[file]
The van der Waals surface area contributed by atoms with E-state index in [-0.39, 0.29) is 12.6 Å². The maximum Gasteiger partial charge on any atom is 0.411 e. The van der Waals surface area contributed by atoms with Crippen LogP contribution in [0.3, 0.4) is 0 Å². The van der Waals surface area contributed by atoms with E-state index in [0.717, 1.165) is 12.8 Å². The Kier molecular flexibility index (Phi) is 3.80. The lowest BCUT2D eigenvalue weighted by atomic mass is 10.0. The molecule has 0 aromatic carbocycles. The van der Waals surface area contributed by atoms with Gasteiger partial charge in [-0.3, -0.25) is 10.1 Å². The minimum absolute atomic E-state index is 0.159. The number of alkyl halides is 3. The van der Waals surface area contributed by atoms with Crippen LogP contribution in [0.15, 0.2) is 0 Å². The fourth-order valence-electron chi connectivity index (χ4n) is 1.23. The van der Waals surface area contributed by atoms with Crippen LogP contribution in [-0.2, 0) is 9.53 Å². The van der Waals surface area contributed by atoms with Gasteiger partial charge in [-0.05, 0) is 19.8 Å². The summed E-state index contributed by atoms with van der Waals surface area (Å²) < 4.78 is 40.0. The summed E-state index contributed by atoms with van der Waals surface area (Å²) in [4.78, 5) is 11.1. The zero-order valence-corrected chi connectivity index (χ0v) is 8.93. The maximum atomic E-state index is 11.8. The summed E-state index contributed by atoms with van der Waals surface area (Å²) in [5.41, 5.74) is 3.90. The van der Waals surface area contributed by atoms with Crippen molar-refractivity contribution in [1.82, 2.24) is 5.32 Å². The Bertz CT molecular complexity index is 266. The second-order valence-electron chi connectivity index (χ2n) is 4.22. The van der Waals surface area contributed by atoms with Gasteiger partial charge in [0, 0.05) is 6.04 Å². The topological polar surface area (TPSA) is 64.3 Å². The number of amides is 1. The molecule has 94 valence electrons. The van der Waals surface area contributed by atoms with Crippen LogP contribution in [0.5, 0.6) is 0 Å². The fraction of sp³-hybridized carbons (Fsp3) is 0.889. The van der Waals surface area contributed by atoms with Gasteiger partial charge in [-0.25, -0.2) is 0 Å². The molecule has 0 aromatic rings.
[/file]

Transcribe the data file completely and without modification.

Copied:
The van der Waals surface area contributed by atoms with E-state index in [-0.39, 0.29) is 12.6 Å². The maximum Gasteiger partial charge on any atom is 0.411 e. The van der Waals surface area contributed by atoms with Crippen LogP contribution in [0.3, 0.4) is 0 Å². The van der Waals surface area contributed by atoms with E-state index in [0.717, 1.165) is 12.8 Å². The Kier molecular flexibility index (Phi) is 3.80. The lowest BCUT2D eigenvalue weighted by atomic mass is 10.0. The molecule has 0 aromatic carbocycles. The van der Waals surface area contributed by atoms with Gasteiger partial charge in [-0.3, -0.25) is 10.1 Å². The minimum absolute atomic E-state index is 0.159. The number of alkyl halides is 3. The van der Waals surface area contributed by atoms with Crippen LogP contribution in [0.15, 0.2) is 0 Å². The fourth-order valence-electron chi connectivity index (χ4n) is 1.23. The van der Waals surface area contributed by atoms with Crippen LogP contribution in [-0.2, 0) is 9.53 Å². The van der Waals surface area contributed by atoms with Gasteiger partial charge in [-0.05, 0) is 19.8 Å². The summed E-state index contributed by atoms with van der Waals surface area (Å²) < 4.78 is 40.0. The summed E-state index contributed by atoms with van der Waals surface area (Å²) in [4.78, 5) is 11.1. The zero-order valence-corrected chi connectivity index (χ0v) is 8.93. The maximum atomic E-state index is 11.8. The summed E-state index contributed by atoms with van der Waals surface area (Å²) in [5.41, 5.74) is 3.90. The van der Waals surface area contributed by atoms with Crippen molar-refractivity contribution in [1.82, 2.24) is 5.32 Å². The Bertz CT molecular complexity index is 266. The second-order valence-electron chi connectivity index (χ2n) is 4.22. The van der Waals surface area contributed by atoms with Gasteiger partial charge in [0, 0.05) is 6.04 Å². The topological polar surface area (TPSA) is 64.3 Å². The number of amides is 1. The molecule has 94 valence electrons. The van der Waals surface area contributed by atoms with Crippen LogP contribution in [0.5, 0.6) is 0 Å². The fraction of sp³-hybridized carbons (Fsp3) is 0.889. The van der Waals surface area contributed by atoms with Gasteiger partial charge in [-0.25, -0.2) is 0 Å². The molecule has 0 aromatic rings.